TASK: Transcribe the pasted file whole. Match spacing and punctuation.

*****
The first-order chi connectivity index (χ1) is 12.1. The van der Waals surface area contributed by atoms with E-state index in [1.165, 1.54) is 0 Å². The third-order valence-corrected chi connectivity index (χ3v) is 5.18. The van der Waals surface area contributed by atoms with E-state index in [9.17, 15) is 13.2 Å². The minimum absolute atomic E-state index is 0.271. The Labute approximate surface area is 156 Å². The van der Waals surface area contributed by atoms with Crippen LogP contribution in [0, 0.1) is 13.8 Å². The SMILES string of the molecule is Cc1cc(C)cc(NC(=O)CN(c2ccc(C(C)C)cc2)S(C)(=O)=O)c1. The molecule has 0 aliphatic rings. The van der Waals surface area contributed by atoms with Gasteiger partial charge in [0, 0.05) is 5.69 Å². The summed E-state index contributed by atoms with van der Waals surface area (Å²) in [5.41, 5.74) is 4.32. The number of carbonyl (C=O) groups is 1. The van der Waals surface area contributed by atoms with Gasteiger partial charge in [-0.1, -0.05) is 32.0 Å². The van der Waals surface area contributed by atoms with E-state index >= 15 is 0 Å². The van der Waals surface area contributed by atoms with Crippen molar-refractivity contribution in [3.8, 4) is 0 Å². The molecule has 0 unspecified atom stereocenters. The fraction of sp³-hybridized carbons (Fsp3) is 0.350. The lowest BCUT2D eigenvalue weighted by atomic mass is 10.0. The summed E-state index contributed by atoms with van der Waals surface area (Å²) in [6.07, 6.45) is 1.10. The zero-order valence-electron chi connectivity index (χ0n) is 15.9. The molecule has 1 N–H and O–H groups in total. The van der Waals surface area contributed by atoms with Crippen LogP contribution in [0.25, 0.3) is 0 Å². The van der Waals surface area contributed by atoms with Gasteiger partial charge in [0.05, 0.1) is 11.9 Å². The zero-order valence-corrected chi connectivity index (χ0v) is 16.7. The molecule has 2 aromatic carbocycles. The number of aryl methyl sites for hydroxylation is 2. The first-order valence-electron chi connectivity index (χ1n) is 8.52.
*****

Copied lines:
The first-order chi connectivity index (χ1) is 12.1. The van der Waals surface area contributed by atoms with E-state index in [1.165, 1.54) is 0 Å². The third-order valence-corrected chi connectivity index (χ3v) is 5.18. The van der Waals surface area contributed by atoms with E-state index in [9.17, 15) is 13.2 Å². The minimum absolute atomic E-state index is 0.271. The Labute approximate surface area is 156 Å². The van der Waals surface area contributed by atoms with Crippen LogP contribution in [0, 0.1) is 13.8 Å². The SMILES string of the molecule is Cc1cc(C)cc(NC(=O)CN(c2ccc(C(C)C)cc2)S(C)(=O)=O)c1. The molecule has 0 aliphatic rings. The van der Waals surface area contributed by atoms with Gasteiger partial charge in [0, 0.05) is 5.69 Å². The summed E-state index contributed by atoms with van der Waals surface area (Å²) in [5.41, 5.74) is 4.32. The number of carbonyl (C=O) groups is 1. The van der Waals surface area contributed by atoms with Gasteiger partial charge in [-0.1, -0.05) is 32.0 Å². The van der Waals surface area contributed by atoms with E-state index >= 15 is 0 Å². The van der Waals surface area contributed by atoms with Crippen molar-refractivity contribution in [3.8, 4) is 0 Å². The molecule has 0 unspecified atom stereocenters. The fraction of sp³-hybridized carbons (Fsp3) is 0.350. The lowest BCUT2D eigenvalue weighted by atomic mass is 10.0. The summed E-state index contributed by atoms with van der Waals surface area (Å²) in [6.07, 6.45) is 1.10. The zero-order valence-electron chi connectivity index (χ0n) is 15.9. The molecule has 1 N–H and O–H groups in total. The van der Waals surface area contributed by atoms with Crippen LogP contribution in [0.25, 0.3) is 0 Å². The van der Waals surface area contributed by atoms with Gasteiger partial charge in [0.05, 0.1) is 11.9 Å². The zero-order valence-corrected chi connectivity index (χ0v) is 16.7. The molecule has 2 aromatic carbocycles. The number of aryl methyl sites for hydroxylation is 2. The first-order valence-electron chi connectivity index (χ1n) is 8.52.